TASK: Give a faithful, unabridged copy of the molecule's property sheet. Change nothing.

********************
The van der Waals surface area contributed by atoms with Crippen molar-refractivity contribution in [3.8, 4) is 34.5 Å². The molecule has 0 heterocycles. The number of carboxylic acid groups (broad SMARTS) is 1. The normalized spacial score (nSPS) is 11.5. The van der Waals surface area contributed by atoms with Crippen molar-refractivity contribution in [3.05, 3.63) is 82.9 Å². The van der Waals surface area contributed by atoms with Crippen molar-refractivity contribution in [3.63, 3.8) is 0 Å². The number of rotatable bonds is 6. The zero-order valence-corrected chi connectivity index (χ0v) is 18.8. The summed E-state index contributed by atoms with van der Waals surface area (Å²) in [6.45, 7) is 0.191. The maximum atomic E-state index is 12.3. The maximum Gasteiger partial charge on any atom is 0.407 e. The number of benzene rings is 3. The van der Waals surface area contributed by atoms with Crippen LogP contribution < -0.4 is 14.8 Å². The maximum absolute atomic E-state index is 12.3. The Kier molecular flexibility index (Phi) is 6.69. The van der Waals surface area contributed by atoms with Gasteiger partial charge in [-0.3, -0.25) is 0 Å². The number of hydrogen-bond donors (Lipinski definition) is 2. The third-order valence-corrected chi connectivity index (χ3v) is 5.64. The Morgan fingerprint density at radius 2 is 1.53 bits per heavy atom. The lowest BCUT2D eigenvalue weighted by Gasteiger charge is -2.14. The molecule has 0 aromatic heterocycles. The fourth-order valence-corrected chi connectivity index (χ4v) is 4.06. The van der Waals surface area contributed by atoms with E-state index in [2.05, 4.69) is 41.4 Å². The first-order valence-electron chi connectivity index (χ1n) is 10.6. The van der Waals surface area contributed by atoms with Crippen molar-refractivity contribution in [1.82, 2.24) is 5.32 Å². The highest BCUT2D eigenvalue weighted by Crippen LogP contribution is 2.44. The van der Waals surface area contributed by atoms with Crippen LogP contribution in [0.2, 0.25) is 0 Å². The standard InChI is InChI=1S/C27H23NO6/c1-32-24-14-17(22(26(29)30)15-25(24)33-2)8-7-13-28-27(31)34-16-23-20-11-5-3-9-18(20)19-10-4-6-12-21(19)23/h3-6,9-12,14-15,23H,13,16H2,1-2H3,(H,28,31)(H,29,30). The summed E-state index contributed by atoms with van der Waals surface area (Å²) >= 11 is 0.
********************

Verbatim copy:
The van der Waals surface area contributed by atoms with Crippen molar-refractivity contribution in [3.8, 4) is 34.5 Å². The molecule has 0 heterocycles. The number of carboxylic acid groups (broad SMARTS) is 1. The normalized spacial score (nSPS) is 11.5. The van der Waals surface area contributed by atoms with Crippen molar-refractivity contribution in [3.05, 3.63) is 82.9 Å². The van der Waals surface area contributed by atoms with Crippen molar-refractivity contribution in [3.63, 3.8) is 0 Å². The number of rotatable bonds is 6. The zero-order valence-corrected chi connectivity index (χ0v) is 18.8. The summed E-state index contributed by atoms with van der Waals surface area (Å²) in [6.45, 7) is 0.191. The maximum atomic E-state index is 12.3. The maximum Gasteiger partial charge on any atom is 0.407 e. The number of benzene rings is 3. The van der Waals surface area contributed by atoms with Crippen LogP contribution < -0.4 is 14.8 Å². The maximum absolute atomic E-state index is 12.3. The Kier molecular flexibility index (Phi) is 6.69. The van der Waals surface area contributed by atoms with Gasteiger partial charge in [-0.3, -0.25) is 0 Å². The number of hydrogen-bond donors (Lipinski definition) is 2. The third-order valence-corrected chi connectivity index (χ3v) is 5.64. The Morgan fingerprint density at radius 2 is 1.53 bits per heavy atom. The lowest BCUT2D eigenvalue weighted by Gasteiger charge is -2.14. The molecule has 0 aromatic heterocycles. The fourth-order valence-corrected chi connectivity index (χ4v) is 4.06. The van der Waals surface area contributed by atoms with E-state index in [2.05, 4.69) is 41.4 Å². The first-order valence-electron chi connectivity index (χ1n) is 10.6. The van der Waals surface area contributed by atoms with Crippen molar-refractivity contribution in [1.82, 2.24) is 5.32 Å². The highest BCUT2D eigenvalue weighted by Crippen LogP contribution is 2.44. The van der Waals surface area contributed by atoms with Crippen LogP contribution in [0.2, 0.25) is 0 Å². The standard InChI is InChI=1S/C27H23NO6/c1-32-24-14-17(22(26(29)30)15-25(24)33-2)8-7-13-28-27(31)34-16-23-20-11-5-3-9-18(20)19-10-4-6-12-21(19)23/h3-6,9-12,14-15,23H,13,16H2,1-2H3,(H,28,31)(H,29,30). The summed E-state index contributed by atoms with van der Waals surface area (Å²) >= 11 is 0.